Syria Joins the Axis of Evil
By JOHN R. BOLTON
September 25, 2007; Wall Street Journal -Page A19
The six-party talks on North
Korea's nuclear weapons program are set to resume on Sept.
27 in Beijing. Since
the last session, a raft of "working group" meetings and Democratic
People's Republic of Korea propaganda events have purportedly shown "progress"
in implementing the Feb. 13 agreement to eliminate the North's nuclear
capabilities. On Oct. 2, South Korean President Roh Muh-hyun will travel to Pyongyang to embrace Kim
Jong Il. Mr. Roh hopes to boost political allies in a close presidential race
against opponents of his appeasement policies.
But this entire diplomatic minuet has been reduced almost to
insignificance by news from an unexpected place: the Middle
East. A dramatic and apparently successful night-time Israeli air
attack on Syria,
whose details remain extraordinarily closely held, has increased the stakes. North Korea immediately condemned the raid, an
action that raises this question: What is it about a raid in Syria that got
Kim Jong Il's attention?
specific target is less important than the fact that with its objection to the
raid, North Korea
may have tipped its hand. Pyongyang's interest
in the raid may be evidence of secret nuclear cooperation between the regime
There is much still unknown about a potential North
Korea project in Syria, such as whether it was a
direct sale of technology or equipment to the Syrians, a stand-alone facility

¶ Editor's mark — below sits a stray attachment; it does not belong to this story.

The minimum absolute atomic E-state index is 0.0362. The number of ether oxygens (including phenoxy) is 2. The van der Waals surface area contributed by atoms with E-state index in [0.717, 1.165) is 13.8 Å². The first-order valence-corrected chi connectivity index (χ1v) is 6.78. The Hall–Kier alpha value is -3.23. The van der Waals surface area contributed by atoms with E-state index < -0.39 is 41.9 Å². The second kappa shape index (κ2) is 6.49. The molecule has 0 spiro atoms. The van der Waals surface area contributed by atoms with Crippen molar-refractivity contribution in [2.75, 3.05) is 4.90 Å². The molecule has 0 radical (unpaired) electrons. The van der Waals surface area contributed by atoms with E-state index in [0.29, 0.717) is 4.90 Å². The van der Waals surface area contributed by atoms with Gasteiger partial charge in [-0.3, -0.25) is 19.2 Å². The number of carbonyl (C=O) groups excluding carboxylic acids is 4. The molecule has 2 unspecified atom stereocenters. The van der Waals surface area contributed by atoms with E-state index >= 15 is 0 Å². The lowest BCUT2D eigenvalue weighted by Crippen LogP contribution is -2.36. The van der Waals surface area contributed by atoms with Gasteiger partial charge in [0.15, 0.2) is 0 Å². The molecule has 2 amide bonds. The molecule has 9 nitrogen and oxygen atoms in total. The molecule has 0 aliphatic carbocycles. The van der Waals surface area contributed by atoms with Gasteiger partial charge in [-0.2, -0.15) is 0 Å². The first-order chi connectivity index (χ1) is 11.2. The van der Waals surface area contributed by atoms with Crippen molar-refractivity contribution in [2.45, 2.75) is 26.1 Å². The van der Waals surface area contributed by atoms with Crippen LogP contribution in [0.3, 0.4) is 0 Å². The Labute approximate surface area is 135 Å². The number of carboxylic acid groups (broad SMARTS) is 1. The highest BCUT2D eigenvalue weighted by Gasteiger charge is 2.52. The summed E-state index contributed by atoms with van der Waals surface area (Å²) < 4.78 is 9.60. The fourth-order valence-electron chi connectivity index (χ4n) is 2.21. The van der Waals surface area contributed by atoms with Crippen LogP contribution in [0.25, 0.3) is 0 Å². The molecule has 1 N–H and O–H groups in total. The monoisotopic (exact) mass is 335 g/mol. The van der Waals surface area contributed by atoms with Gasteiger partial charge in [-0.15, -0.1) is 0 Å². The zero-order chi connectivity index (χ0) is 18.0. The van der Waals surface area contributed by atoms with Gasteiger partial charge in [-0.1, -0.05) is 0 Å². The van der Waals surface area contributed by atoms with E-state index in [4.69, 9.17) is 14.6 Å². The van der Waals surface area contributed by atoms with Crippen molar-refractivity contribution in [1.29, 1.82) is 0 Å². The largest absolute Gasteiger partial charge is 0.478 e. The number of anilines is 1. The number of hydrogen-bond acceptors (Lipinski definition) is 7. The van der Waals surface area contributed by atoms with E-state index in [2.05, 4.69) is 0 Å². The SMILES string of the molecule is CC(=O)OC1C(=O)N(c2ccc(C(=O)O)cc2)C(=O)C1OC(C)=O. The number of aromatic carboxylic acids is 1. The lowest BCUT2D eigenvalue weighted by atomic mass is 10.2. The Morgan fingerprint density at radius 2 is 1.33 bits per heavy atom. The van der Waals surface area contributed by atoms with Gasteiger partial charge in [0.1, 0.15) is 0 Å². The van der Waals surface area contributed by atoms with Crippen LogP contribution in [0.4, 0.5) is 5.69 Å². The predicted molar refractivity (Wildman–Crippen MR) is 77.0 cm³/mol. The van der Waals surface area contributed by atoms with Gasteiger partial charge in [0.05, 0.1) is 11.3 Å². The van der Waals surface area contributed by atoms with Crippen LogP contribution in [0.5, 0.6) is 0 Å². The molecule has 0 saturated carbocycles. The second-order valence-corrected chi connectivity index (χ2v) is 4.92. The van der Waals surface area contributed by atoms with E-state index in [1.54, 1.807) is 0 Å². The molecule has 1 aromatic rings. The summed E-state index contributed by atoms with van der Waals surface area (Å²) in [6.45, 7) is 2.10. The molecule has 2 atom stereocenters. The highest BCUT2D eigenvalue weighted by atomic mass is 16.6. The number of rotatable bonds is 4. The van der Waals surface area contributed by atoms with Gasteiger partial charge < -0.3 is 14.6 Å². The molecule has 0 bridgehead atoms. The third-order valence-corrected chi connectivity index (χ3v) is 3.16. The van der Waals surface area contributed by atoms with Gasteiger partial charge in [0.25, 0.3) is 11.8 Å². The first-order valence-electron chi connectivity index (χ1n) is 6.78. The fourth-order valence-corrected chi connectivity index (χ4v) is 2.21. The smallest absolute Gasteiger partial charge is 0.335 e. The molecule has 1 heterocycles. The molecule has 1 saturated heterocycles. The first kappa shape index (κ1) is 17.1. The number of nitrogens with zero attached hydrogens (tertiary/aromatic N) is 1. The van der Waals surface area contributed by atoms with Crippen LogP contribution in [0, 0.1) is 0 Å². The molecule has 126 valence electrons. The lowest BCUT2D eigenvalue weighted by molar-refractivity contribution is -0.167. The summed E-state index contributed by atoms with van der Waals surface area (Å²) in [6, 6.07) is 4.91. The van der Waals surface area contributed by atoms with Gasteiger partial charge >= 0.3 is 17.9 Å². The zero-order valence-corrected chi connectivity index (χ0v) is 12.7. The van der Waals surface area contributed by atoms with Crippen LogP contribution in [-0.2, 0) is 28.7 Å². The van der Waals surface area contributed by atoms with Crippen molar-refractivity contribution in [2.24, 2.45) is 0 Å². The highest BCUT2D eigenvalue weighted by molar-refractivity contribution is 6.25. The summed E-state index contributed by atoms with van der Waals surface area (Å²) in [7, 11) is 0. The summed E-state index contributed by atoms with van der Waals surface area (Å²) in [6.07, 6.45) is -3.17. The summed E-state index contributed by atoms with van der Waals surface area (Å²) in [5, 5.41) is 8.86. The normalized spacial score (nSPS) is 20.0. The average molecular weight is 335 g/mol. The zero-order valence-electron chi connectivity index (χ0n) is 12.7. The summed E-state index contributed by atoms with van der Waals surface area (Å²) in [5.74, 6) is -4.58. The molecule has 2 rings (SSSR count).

or some sort of joint venture. In any case, the threat to Israel of such
a project would be acute, perhaps existential -- which is why it would risk all-out
regional war to strike pre-emptively.
Outsourcing strategic programs is nothing new for North Korea. For
years, Pyongyang has been an aggressive
proliferator of ballistic-missile technology, especially to the Middle East. In 1998, North Korea conducted a successful
Taepo Dong missile launch and shortly thereafter gained an enormous propaganda
boost by announcing a moratorium on launch-testing from its territory. But it
didn't halt missile development and benefited greatly from Iran's
ballistic missile program. Sharing data made eminent sense since both countries
used the same basic Scud technology. Having successfully worked this shell game
in ballistic missiles, it should come as no surprise that North Korea
would try it again in the nuclear field.
increasing hegemony over Syria
makes Syrian-North Korean cooperation in nuclear matters unlikely without its
consent. Although Iran's
involvement here is murky, its incentive to conceal its own nuclear program
raises the possibility of a three-way deal. Most chillingly, the United States and Israel must now ask whether the
Iranian and North Korean nuclear challenges can be resolved in isolation from
Until more details become public, debate over the full
extent of Syrian-North Korean cooperation will continue. What the Israeli
attack highlights, however -- even if it does not prove conclusively for now --
is that North Korea
is a global threat.
If the North is engaging in nuclear cooperation with Syria, the Feb.
13 agreement should be terminated. How much more evidence of mendacity do we
need before we wake up? In fact, the Feb. 13 agreement is now merely a slogan. Its
deadlines and its "actions for actions" mantra have disappeared, lost